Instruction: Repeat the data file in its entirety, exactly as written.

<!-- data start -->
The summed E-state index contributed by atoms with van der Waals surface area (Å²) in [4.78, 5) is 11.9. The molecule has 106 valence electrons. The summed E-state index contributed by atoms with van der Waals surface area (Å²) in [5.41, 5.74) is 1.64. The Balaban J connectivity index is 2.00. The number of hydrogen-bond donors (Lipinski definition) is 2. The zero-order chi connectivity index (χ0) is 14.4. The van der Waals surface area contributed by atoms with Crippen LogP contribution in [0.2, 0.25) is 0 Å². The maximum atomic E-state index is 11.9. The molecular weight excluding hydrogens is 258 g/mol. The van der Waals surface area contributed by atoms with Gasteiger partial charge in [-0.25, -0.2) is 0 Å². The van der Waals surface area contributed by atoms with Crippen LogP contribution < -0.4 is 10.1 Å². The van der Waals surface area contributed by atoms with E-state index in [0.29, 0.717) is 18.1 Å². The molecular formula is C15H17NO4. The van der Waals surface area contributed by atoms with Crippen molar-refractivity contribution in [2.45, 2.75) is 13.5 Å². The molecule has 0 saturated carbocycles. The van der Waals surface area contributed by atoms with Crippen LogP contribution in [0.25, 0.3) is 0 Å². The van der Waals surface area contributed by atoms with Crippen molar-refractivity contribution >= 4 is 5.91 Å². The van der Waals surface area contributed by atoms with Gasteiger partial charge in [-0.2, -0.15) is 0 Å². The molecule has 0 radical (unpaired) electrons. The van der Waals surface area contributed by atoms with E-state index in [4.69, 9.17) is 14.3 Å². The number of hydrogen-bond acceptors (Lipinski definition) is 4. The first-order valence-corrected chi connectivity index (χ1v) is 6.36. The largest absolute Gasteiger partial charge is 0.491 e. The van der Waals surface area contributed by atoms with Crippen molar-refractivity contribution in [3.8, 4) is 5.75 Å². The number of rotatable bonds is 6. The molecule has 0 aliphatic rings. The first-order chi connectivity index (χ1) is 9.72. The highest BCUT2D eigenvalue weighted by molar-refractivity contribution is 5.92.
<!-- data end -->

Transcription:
The summed E-state index contributed by atoms with van der Waals surface area (Å²) in [4.78, 5) is 11.9. The molecule has 106 valence electrons. The summed E-state index contributed by atoms with van der Waals surface area (Å²) in [5.41, 5.74) is 1.64. The Balaban J connectivity index is 2.00. The number of hydrogen-bond donors (Lipinski definition) is 2. The zero-order chi connectivity index (χ0) is 14.4. The van der Waals surface area contributed by atoms with Crippen LogP contribution in [0.2, 0.25) is 0 Å². The maximum atomic E-state index is 11.9. The molecular weight excluding hydrogens is 258 g/mol. The van der Waals surface area contributed by atoms with Gasteiger partial charge in [-0.25, -0.2) is 0 Å². The van der Waals surface area contributed by atoms with Crippen LogP contribution < -0.4 is 10.1 Å². The van der Waals surface area contributed by atoms with E-state index in [0.29, 0.717) is 18.1 Å². The molecular formula is C15H17NO4. The van der Waals surface area contributed by atoms with Crippen molar-refractivity contribution in [2.45, 2.75) is 13.5 Å². The molecule has 0 saturated carbocycles. The van der Waals surface area contributed by atoms with Crippen LogP contribution in [0.25, 0.3) is 0 Å². The van der Waals surface area contributed by atoms with Crippen molar-refractivity contribution >= 4 is 5.91 Å². The van der Waals surface area contributed by atoms with Gasteiger partial charge in [-0.2, -0.15) is 0 Å². The molecule has 0 radical (unpaired) electrons. The van der Waals surface area contributed by atoms with E-state index in [4.69, 9.17) is 14.3 Å². The number of hydrogen-bond acceptors (Lipinski definition) is 4. The first-order valence-corrected chi connectivity index (χ1v) is 6.36. The largest absolute Gasteiger partial charge is 0.491 e. The van der Waals surface area contributed by atoms with Crippen molar-refractivity contribution in [3.8, 4) is 5.75 Å². The number of rotatable bonds is 6. The molecule has 0 aliphatic rings. The first-order chi connectivity index (χ1) is 9.72. The highest BCUT2D eigenvalue weighted by molar-refractivity contribution is 5.92.